Finance fishing boats

In Sulawesi, Indonesia, community works to defuse blast fishing crisis


  • Decades of blast fishing have destroyed much of the coral reefs off the Indonesian village of Lora, reducing fish catches.
  • Increased law enforcement and NGO advocacy have helped reverse these destructive practices, but other threats loom, including increasingly unpredictable weather conditions and competition from large trawlers.
  • A community organization is seeking to have the region zoned as a conservation area.

BOMBANA, Indonesia – Syukur Dullah grew up surrounded by a fringe of unspoiled reef off Lora, before the bombardments decimated the corals near the village in the Indonesian province of Southeast Sulawesi.

“This expanse of coral was colorful – like paradise,” said Syukur, who is now the elected chief of Lora village, in Bombana district in southeast Sulawesi.

Lora also used to maintain a buffer zone of mangroves, which helped ensure food security for the 412 families who live along the village’s 7 kilometers of coastline.

Today this part of the coast is arid and brown, a legacy of deforestation upstream for plantations and explosives dropped on reefs to kill and catch fish.

“Every time we sat down we could hear the sound of bombs exploding,” Syukur said.

Blast fishing has long been illegal in Indonesia and other coastal and island countries, where millions of people depend on coastal fishing areas for their income and food security.

About 80% of Indonesia’s 2.4 million fishermen operate small boats and fish only near shore, according to Rare, a US-based conservation organization that partners with the fishermen of Lora.

The use of homemade bombs, often made from fertilizer and kerosene, is one of the most destructive forms of fishing in the world, according to the United Nations Environment Program.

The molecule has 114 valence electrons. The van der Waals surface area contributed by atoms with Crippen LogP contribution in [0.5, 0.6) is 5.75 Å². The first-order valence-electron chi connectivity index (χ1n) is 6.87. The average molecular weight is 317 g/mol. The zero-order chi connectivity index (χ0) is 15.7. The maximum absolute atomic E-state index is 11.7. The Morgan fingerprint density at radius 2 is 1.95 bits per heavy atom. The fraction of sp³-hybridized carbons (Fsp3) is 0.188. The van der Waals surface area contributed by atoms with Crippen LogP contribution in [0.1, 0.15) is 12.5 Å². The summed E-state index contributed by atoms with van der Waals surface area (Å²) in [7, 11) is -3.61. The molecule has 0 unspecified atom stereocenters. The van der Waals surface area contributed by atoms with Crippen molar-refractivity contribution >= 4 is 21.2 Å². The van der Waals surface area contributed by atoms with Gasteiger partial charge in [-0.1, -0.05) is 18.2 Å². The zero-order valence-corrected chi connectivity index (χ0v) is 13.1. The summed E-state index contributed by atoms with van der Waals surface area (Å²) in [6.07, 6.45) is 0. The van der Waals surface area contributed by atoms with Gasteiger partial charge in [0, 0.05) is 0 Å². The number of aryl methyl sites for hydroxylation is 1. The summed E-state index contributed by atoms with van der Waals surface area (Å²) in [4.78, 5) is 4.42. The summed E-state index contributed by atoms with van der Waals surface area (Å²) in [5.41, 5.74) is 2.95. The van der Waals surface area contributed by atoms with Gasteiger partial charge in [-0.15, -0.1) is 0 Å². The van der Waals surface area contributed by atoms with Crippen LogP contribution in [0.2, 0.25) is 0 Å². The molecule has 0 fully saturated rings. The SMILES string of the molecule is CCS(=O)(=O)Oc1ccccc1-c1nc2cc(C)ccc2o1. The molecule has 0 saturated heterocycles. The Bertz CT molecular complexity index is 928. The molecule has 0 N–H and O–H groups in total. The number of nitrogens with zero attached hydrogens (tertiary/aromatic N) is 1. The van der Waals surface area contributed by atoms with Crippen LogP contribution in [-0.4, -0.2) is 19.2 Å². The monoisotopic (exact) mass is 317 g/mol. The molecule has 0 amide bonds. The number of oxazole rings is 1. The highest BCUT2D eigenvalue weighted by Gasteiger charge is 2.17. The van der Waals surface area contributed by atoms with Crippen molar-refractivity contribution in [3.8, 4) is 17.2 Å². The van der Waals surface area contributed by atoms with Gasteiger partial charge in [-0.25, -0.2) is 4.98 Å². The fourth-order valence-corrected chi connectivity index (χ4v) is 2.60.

Explosives kill indiscriminately, detonating everything from fish eggs to dolphins, while shattering vast swathes of coral reefs already threatened by climate change.

However, increased law enforcement and NGO social work are helping to reduce blast fishing, as well as other destructive practices, such as the use of cyanide.

Syukur said the use of explosives in Lora started to decline about ten years ago.

“I rarely hear it now,” he said. “It’s usually only about once a week.”

The fisherman from Lora Amin, now 69, used to roam the reefs here in the 1980s, dropping fuel bombs – usually in glass bottles or 5 liter (1.3 gallon) jerry cans – in the sea.

He finally gave up the practice almost 20 years ago, but only after being arrested at least five times.

“In fact, if there were no risks, it would yield a lot of benefits,” he said. Today, Amin catches fish with just a rod and a line.

Bombs on Bombana

While the impact of blast fishing has diminished here, complex environmental and social risks continue to threaten an industry that has supported Lora’s families for centuries.

The presence of larger fishing operations in the waters off Lora has exacerbated tensions, for example, increasing the chances of a flash point between local fishermen and outside trawlers.

“I heard yesterday that three [20-ton haulers] entered the waters here, ”Syukur said.

In addition, anecdotal accounts from fishermen indicate that increasingly irregular weather conditions have reduced the number of days they can go to sea.

The arrival of the westerly trade winds, which would normally blow from June, had not yet arrived, Syukur told Mongabay in September.

The catches of Lora fishermen have steadily declined in recent years. Image by Riza Salman / Mongabay Indonesia.

Husband and wife Arifin and Hadawiah used to fish the coastal waters off Lora, but increasingly intense rainstorms, combined with altered currents, made fishing increasingly difficult, they declared.